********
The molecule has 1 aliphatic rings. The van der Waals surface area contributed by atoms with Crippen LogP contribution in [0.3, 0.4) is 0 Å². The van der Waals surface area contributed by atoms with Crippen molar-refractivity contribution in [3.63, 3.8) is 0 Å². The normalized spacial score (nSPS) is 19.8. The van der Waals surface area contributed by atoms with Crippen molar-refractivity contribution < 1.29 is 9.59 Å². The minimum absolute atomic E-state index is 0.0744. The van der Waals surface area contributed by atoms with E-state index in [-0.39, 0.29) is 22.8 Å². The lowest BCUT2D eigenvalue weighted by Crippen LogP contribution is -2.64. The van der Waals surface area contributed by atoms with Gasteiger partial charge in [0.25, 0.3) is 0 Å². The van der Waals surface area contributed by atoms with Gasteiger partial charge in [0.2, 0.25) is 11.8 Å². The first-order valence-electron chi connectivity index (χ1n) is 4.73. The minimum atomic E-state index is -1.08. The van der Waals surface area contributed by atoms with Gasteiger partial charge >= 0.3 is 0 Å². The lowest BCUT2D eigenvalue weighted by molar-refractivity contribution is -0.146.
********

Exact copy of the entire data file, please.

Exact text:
The molecule has 1 aliphatic rings. The van der Waals surface area contributed by atoms with Crippen LogP contribution in [0.3, 0.4) is 0 Å². The van der Waals surface area contributed by atoms with Crippen molar-refractivity contribution in [3.63, 3.8) is 0 Å². The normalized spacial score (nSPS) is 19.8. The van der Waals surface area contributed by atoms with Crippen molar-refractivity contribution < 1.29 is 9.59 Å². The minimum absolute atomic E-state index is 0.0744. The van der Waals surface area contributed by atoms with E-state index in [-0.39, 0.29) is 22.8 Å². The lowest BCUT2D eigenvalue weighted by Crippen LogP contribution is -2.64. The van der Waals surface area contributed by atoms with Gasteiger partial charge in [0.25, 0.3) is 0 Å². The van der Waals surface area contributed by atoms with Gasteiger partial charge in [0.2, 0.25) is 11.8 Å². The first-order valence-electron chi connectivity index (χ1n) is 4.73. The minimum atomic E-state index is -1.08. The van der Waals surface area contributed by atoms with Gasteiger partial charge >= 0.3 is 0 Å². The lowest BCUT2D eigenvalue weighted by molar-refractivity contribution is -0.146.